the best kept secrets in Lisbon: an off-the-beaten-path guide to the Portuguese capital

Lisbon, Portugal currently sees 9 tourists for every 1 resident in the city, and this number is only predicted to increase as time goes by thanks to the love this capital city is seeing on travel blogs {like this one}, Instagram {like mine}, and through the general word-of-mouth recommendation.

One of my favourite things to do in a city that is frequented by fellow travelers is to get off the beaten path and find something {or, in this case, six somethings} that is off the beaten path or hidden, even if it is in plain sight.


read on for 6 HIDDEN GEMS in lisbon


5 of the best kept secrets in Lisbon: an off-the-beaten-path guide to the Portuguese capital

ride up the escalator in alfama

Tired of walking up all the hills in Lisbon? While I’m all for walking on an incline {think of how good your calves and bum are gonna look?!}, there’s no shame in grabbing the escalator in the Alfama neighbourhood that carries you up to a miraduoro {viewpoint}. Located right near one of the main stops for Tram 28, this forgotten about escalator will save you some leg work and time getting to the top.

ADMISSION: free

OPENING TIMES: always

5 of the best kept secrets in Lisbon: an off-the-beaten-path guide to the Portuguese capital

spot the stone ear statue

I love trying to spot strange objects hidden-in-plain sight. Like the noses of Seven Dials in London, the stone ear in Lisbon is an obscure statue of, you guessed it, an ear. Why is it there? I really don’t know. I couldn’t find anything online about it. I’m now obsessed with solving the riddle of the odd stone ear in Lisbon, attached to a concrete bench on a random hill. See if you can spot it using the map at the bottom of this post. And, hey, let me know in the comments if you know what it’s all about!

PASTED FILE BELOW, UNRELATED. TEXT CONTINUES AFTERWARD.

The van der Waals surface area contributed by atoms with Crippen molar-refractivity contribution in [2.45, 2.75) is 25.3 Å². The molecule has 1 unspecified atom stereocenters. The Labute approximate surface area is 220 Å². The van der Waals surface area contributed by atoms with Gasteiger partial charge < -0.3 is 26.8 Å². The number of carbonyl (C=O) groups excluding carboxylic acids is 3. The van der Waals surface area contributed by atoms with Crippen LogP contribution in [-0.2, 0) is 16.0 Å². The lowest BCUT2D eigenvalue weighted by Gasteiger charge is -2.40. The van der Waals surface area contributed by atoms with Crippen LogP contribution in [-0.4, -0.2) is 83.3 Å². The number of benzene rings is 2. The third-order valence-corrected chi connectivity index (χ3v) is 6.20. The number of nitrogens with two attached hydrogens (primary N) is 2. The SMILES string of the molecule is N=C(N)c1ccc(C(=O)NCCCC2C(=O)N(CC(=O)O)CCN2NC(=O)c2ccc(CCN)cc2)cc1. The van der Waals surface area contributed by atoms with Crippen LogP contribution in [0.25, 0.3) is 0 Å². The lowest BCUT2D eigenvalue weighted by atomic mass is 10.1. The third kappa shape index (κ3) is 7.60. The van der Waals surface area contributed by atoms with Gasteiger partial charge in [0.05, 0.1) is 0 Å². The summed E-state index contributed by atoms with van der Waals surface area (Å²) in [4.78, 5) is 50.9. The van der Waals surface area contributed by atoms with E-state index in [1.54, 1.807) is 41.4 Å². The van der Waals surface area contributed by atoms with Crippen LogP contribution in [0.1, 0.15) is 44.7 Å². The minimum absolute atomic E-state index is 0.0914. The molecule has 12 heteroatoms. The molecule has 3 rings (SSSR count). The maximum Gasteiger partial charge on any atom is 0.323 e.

ADMISSION: free

OPENING TIMES: always

5 of the best kept secrets in Lisbon: an off-the-beaten-path guide to the Portuguese capital

eat in a hidden moorish palace

Casa do Alentejo lies in a building marked by a Western Union board and neon signage that makes it blend into the popular tourist street it sits on, near Rossio Square. However, walk up the stairs through the door and you are transported back to the 17th Century into what once served as a Moorish palace. Alterations to the place were carried out in 1918 to make necessary repairs after a terrible earthquake. For the most part though, the palace is as gorgeous as ever and remains connected to the history of Lisbon.

ADMISSION: free to see the Moorish entry way, you have to pay for what you eat if you grab food there {obviously}

OPENING TIMES: 12 PM- 11 PM daily

5 of the best kept secrets in Lisbon: an off-the-beaten-path guide to the Portuguese capital

visit the doll hospital

The consensus on my Instagram stories was that this crossed into “creepy” territory. Something about dolls seem to really freak people out. Whether you’re intrigued, terrified, or just trying to go everywhere Richard Ayoade goes {*cough, me, cough*}, the Doll Hospital is a truly unique spot that most tourists miss out on.